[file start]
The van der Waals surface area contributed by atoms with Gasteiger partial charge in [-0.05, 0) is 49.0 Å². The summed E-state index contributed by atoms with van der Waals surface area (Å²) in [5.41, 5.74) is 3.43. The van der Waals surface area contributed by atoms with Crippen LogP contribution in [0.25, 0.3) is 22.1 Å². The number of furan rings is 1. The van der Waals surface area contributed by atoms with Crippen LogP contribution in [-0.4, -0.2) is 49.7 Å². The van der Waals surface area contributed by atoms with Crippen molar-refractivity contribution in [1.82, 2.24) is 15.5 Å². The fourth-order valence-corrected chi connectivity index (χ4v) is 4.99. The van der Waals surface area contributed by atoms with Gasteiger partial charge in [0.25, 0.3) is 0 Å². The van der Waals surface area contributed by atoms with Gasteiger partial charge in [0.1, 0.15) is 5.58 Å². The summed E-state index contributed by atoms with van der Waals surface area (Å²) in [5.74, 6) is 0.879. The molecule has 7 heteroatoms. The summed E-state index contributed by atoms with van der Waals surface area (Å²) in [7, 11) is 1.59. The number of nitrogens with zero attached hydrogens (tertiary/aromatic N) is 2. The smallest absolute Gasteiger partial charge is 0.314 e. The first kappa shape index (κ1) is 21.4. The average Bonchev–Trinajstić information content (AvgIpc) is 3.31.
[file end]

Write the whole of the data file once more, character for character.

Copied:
The van der Waals surface area contributed by atoms with Gasteiger partial charge in [-0.05, 0) is 49.0 Å². The summed E-state index contributed by atoms with van der Waals surface area (Å²) in [5.41, 5.74) is 3.43. The van der Waals surface area contributed by atoms with Crippen LogP contribution in [0.25, 0.3) is 22.1 Å². The number of furan rings is 1. The van der Waals surface area contributed by atoms with Crippen LogP contribution in [-0.4, -0.2) is 49.7 Å². The van der Waals surface area contributed by atoms with Crippen molar-refractivity contribution in [1.82, 2.24) is 15.5 Å². The fourth-order valence-corrected chi connectivity index (χ4v) is 4.99. The van der Waals surface area contributed by atoms with Gasteiger partial charge in [0.25, 0.3) is 0 Å². The van der Waals surface area contributed by atoms with Gasteiger partial charge in [0.1, 0.15) is 5.58 Å². The summed E-state index contributed by atoms with van der Waals surface area (Å²) in [5.74, 6) is 0.879. The molecule has 7 heteroatoms. The summed E-state index contributed by atoms with van der Waals surface area (Å²) in [7, 11) is 1.59. The number of nitrogens with zero attached hydrogens (tertiary/aromatic N) is 2. The smallest absolute Gasteiger partial charge is 0.314 e. The first kappa shape index (κ1) is 21.4. The average Bonchev–Trinajstić information content (AvgIpc) is 3.31.